I have been trying to figure out how to write a function to bin a sample of data together based on its density (Number of Occurrence/ Length of edge). But there are not alot of examples out there.
The output would give a vector of edges where both :
1) the number of bins are given by how many are required to group data that have different density by a threshold (maybe 40%?)
2) and the length of the edges are determined by if the adjacent data groups have similar density. (Similar density are grouped together, but if the neighboring bin is 40% more or less in density, it would require another bin).
So to illustrate my point, below is a simple example:
I have data values that ranges from 1 to 10 and I have 10 observations of it where x=[1,2,3,4,5,5,5,6, 6,7];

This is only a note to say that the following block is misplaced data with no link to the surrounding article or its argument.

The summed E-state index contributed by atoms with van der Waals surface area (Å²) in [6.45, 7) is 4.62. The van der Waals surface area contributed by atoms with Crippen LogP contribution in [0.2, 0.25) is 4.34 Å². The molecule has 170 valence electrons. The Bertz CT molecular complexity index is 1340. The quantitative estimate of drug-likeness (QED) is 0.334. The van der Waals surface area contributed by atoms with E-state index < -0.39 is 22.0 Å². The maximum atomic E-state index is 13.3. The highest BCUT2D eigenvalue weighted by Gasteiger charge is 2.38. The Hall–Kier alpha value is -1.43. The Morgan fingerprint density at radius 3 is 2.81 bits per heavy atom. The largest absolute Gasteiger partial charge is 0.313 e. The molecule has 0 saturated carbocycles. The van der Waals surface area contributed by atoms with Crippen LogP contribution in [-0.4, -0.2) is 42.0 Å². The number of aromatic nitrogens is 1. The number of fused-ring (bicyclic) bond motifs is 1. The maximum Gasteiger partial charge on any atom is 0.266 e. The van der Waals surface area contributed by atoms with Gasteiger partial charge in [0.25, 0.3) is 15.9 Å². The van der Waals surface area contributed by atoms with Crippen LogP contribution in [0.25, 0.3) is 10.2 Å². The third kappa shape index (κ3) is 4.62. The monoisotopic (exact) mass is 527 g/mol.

x would result in a range with edges that are [1,5,6,7,8], so there are four states just because the bins represent different density clusters.
Just to mention my actual data is continuous, any help is appreciated.
I thought of a preliminary algorithm for large data samples:
Sort data in ascending order.
Group data where at least a group has 10 elements
Calculate and compare density to group similar ones together.
I got stuck on the 3rd point. Where I am not sure how to effectively group them. My obstacle comes from if the density increases slowly, but gradually e.g. Density: 1,2,3,4,5,6,7,8,9,10
Where do I call it break and say that one group has a different density from another.